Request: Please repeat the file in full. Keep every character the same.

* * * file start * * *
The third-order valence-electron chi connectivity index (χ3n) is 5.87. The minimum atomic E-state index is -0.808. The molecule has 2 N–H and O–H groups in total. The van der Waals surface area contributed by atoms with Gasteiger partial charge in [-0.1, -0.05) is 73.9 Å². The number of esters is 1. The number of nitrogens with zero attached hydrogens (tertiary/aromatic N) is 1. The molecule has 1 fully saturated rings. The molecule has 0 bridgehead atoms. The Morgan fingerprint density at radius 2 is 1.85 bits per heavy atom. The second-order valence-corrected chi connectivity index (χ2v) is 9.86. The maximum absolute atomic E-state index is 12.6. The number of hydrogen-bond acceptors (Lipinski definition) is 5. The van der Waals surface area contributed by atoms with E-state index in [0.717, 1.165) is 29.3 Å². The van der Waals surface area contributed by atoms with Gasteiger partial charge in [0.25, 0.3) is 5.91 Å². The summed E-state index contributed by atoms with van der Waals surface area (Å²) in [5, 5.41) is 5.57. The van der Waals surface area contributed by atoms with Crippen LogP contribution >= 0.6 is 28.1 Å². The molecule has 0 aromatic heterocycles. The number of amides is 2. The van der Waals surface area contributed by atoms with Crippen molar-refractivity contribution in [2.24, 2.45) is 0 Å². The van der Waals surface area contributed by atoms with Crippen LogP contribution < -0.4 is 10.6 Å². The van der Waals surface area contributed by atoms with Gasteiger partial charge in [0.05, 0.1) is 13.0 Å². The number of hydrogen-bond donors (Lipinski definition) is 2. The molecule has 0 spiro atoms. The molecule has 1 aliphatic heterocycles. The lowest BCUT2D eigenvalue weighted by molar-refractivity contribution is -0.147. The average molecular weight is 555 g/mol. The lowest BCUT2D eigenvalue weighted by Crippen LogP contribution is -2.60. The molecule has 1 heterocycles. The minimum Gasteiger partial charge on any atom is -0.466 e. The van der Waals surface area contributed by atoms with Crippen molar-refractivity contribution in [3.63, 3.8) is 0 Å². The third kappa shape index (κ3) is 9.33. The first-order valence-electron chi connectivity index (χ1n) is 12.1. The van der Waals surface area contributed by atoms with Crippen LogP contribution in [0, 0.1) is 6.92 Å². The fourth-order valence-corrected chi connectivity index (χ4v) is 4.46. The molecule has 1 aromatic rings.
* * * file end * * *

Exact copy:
The third-order valence-electron chi connectivity index (χ3n) is 5.87. The minimum atomic E-state index is -0.808. The molecule has 2 N–H and O–H groups in total. The van der Waals surface area contributed by atoms with Gasteiger partial charge in [-0.1, -0.05) is 73.9 Å². The number of esters is 1. The number of nitrogens with zero attached hydrogens (tertiary/aromatic N) is 1. The molecule has 1 fully saturated rings. The molecule has 0 bridgehead atoms. The Morgan fingerprint density at radius 2 is 1.85 bits per heavy atom. The second-order valence-corrected chi connectivity index (χ2v) is 9.86. The maximum absolute atomic E-state index is 12.6. The number of hydrogen-bond acceptors (Lipinski definition) is 5. The van der Waals surface area contributed by atoms with E-state index in [0.717, 1.165) is 29.3 Å². The van der Waals surface area contributed by atoms with Gasteiger partial charge in [0.25, 0.3) is 5.91 Å². The summed E-state index contributed by atoms with van der Waals surface area (Å²) in [5, 5.41) is 5.57. The van der Waals surface area contributed by atoms with Crippen LogP contribution >= 0.6 is 28.1 Å². The molecule has 0 aromatic heterocycles. The number of amides is 2. The van der Waals surface area contributed by atoms with Crippen molar-refractivity contribution in [2.24, 2.45) is 0 Å². The van der Waals surface area contributed by atoms with Crippen LogP contribution < -0.4 is 10.6 Å². The van der Waals surface area contributed by atoms with Gasteiger partial charge in [0.05, 0.1) is 13.0 Å². The number of hydrogen-bond donors (Lipinski definition) is 2. The molecule has 0 spiro atoms. The molecule has 1 aliphatic heterocycles. The lowest BCUT2D eigenvalue weighted by molar-refractivity contribution is -0.147. The average molecular weight is 555 g/mol. The lowest BCUT2D eigenvalue weighted by Crippen LogP contribution is -2.60. The molecule has 1 heterocycles. The minimum Gasteiger partial charge on any atom is -0.466 e. The van der Waals surface area contributed by atoms with Crippen molar-refractivity contribution in [3.63, 3.8) is 0 Å². The third kappa shape index (κ3) is 9.33. The first-order valence-electron chi connectivity index (χ1n) is 12.1. The van der Waals surface area contributed by atoms with Crippen LogP contribution in [0, 0.1) is 6.92 Å². The fourth-order valence-corrected chi connectivity index (χ4v) is 4.46. The molecule has 1 aromatic rings.